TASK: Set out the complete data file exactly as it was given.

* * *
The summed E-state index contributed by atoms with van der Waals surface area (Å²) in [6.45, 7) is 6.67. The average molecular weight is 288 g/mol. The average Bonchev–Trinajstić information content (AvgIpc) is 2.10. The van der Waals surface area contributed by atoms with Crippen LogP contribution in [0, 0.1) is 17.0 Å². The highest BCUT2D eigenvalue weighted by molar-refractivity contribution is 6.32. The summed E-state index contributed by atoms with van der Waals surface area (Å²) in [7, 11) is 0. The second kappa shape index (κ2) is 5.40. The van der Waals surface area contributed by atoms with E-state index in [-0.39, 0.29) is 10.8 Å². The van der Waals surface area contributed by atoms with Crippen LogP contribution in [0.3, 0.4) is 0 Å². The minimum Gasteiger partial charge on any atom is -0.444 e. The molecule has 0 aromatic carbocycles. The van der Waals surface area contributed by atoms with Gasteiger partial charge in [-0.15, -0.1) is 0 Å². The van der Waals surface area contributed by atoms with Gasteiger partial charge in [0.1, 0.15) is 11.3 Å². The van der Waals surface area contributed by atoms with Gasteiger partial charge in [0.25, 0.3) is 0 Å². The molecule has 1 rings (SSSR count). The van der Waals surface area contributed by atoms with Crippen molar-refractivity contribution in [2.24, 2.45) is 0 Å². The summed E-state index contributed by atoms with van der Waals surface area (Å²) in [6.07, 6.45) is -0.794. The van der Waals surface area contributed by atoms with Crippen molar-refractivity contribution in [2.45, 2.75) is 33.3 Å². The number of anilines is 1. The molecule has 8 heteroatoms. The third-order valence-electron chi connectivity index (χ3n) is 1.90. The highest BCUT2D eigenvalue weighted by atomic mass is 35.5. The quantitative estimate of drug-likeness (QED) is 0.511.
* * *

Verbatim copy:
The summed E-state index contributed by atoms with van der Waals surface area (Å²) in [6.45, 7) is 6.67. The average molecular weight is 288 g/mol. The average Bonchev–Trinajstić information content (AvgIpc) is 2.10. The van der Waals surface area contributed by atoms with Crippen LogP contribution in [0, 0.1) is 17.0 Å². The highest BCUT2D eigenvalue weighted by molar-refractivity contribution is 6.32. The summed E-state index contributed by atoms with van der Waals surface area (Å²) in [7, 11) is 0. The second kappa shape index (κ2) is 5.40. The van der Waals surface area contributed by atoms with E-state index in [-0.39, 0.29) is 10.8 Å². The van der Waals surface area contributed by atoms with Crippen LogP contribution in [0.3, 0.4) is 0 Å². The minimum Gasteiger partial charge on any atom is -0.444 e. The molecule has 0 aromatic carbocycles. The van der Waals surface area contributed by atoms with Gasteiger partial charge in [-0.15, -0.1) is 0 Å². The van der Waals surface area contributed by atoms with Gasteiger partial charge in [0.1, 0.15) is 11.3 Å². The van der Waals surface area contributed by atoms with Gasteiger partial charge in [0.25, 0.3) is 0 Å². The molecule has 1 rings (SSSR count). The van der Waals surface area contributed by atoms with Crippen molar-refractivity contribution in [2.24, 2.45) is 0 Å². The summed E-state index contributed by atoms with van der Waals surface area (Å²) in [6.07, 6.45) is -0.794. The van der Waals surface area contributed by atoms with Crippen molar-refractivity contribution in [2.45, 2.75) is 33.3 Å². The number of anilines is 1. The molecule has 8 heteroatoms. The third-order valence-electron chi connectivity index (χ3n) is 1.90. The highest BCUT2D eigenvalue weighted by atomic mass is 35.5. The quantitative estimate of drug-likeness (QED) is 0.511.